Mama might have said there would be days like this, but, truth be told, parenting has never been harder.
Today’s parenthood is one filled with perceived danger. I can’t let my kids play outside alone, go online unsupervised, or eat processed foods.
Basically, we are expected to be with our kids constantly, forcing healthy food down their throats, and then posting our parenting victories online for all to see.
The other day I was telling my mom how I was planning on meeting my daughter on the sidewalk in front of her school when she is in the third grade next year. We have hatched this plan in order to give her a little more independence, as well as allow me to walk our dog to meet her after school.
“You are going to let her walk all the way through the schoolyard by herself?” my mom asked me incredulously.
“Mom, when I was in the second grade I was walking by myself to school.”
Parents back in the day had more freedom from their kids. You could send your kids to the park to play or ride their bike with their friends.
When my kids ride their bikes, I have to sit awkwardly on my front porch and pretend to watch them so I don’t get my kids taken away.
Back in the day, moms had more time to enjoy their kids, but also enjoy their lives. Most stay-at-home parents nowadays are either home temporarily while on maternity leave or stay-at-home moms who have a side hustle. They are running daycares, forcing multi-level marketing products on people, or ahem, writing blogs.
They are isolated.
When my mom stayed home with us as kids, she had a whole neighborhood to hang out with. She could drink coffee with the neighbors while we ran around “supervised.”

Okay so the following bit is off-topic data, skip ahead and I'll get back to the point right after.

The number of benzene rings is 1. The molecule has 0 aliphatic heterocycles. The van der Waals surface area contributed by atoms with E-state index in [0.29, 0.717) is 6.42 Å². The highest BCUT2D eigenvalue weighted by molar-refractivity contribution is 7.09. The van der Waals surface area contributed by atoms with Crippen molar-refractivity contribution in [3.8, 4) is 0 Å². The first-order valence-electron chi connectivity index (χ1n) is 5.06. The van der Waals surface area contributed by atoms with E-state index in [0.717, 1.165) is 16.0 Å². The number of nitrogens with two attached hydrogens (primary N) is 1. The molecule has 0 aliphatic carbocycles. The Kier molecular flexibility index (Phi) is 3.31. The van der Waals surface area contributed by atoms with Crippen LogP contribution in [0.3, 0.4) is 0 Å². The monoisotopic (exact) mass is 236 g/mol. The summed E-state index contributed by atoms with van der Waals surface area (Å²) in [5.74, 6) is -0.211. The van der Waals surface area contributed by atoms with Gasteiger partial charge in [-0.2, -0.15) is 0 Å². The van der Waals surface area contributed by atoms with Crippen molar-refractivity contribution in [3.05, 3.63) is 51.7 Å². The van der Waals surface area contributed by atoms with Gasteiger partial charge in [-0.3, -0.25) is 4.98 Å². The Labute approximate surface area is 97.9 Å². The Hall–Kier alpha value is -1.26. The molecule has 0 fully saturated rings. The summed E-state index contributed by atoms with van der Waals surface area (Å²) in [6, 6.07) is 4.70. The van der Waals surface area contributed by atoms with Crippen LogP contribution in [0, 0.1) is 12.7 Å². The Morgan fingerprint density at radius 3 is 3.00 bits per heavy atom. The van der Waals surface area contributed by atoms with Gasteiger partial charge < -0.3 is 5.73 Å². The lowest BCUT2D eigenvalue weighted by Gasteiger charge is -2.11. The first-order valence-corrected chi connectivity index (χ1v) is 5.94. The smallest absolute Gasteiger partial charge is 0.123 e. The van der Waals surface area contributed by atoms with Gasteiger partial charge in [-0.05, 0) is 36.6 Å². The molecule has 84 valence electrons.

Weekends were spent with kids filed neatly into an unfinished basement and my parents got a chance to play cards and catch up with their friends. Today’s parents are forced to hire babysitters, instead of dragging their offspring out after hours. Bedtimes have to be stuck to and marriages are left to struggle along with nights spent on the couch half-watching Netflix and scrolling through social media.
Meals are taken to a whole new level of ridiculousness. Lunches are scrutinized by teachers for health and reusable containers each day despite being made by half-asleep parents each morning. Gone are the days where bologna on white passed for your midday meal; today’s parents would rather spend hours cutting up all the major food groups than be considered “less than.”
In contrast, dinner is almost an afterthought between a tiring commute and the ransom played by children’s extracurricular activities.
We rush from event to event, never able to truly enjoy them because we are so busy thinking about getting to the next one.
While kids may get the experience of learning the piano, they are doing it alongside exhausted parents and a fractured family unit. They are with us constantly, but we are exhausted by them. They are eating healthier than ever before, but not sharing time around the family dinner table.
We are busier, but not better. We spend more time, but less quality time.
So parents, drop that Bento box and pick up the processed cheese slices (chemical goodness your kid will actually eat). Stop being busy and start enjoying the ride.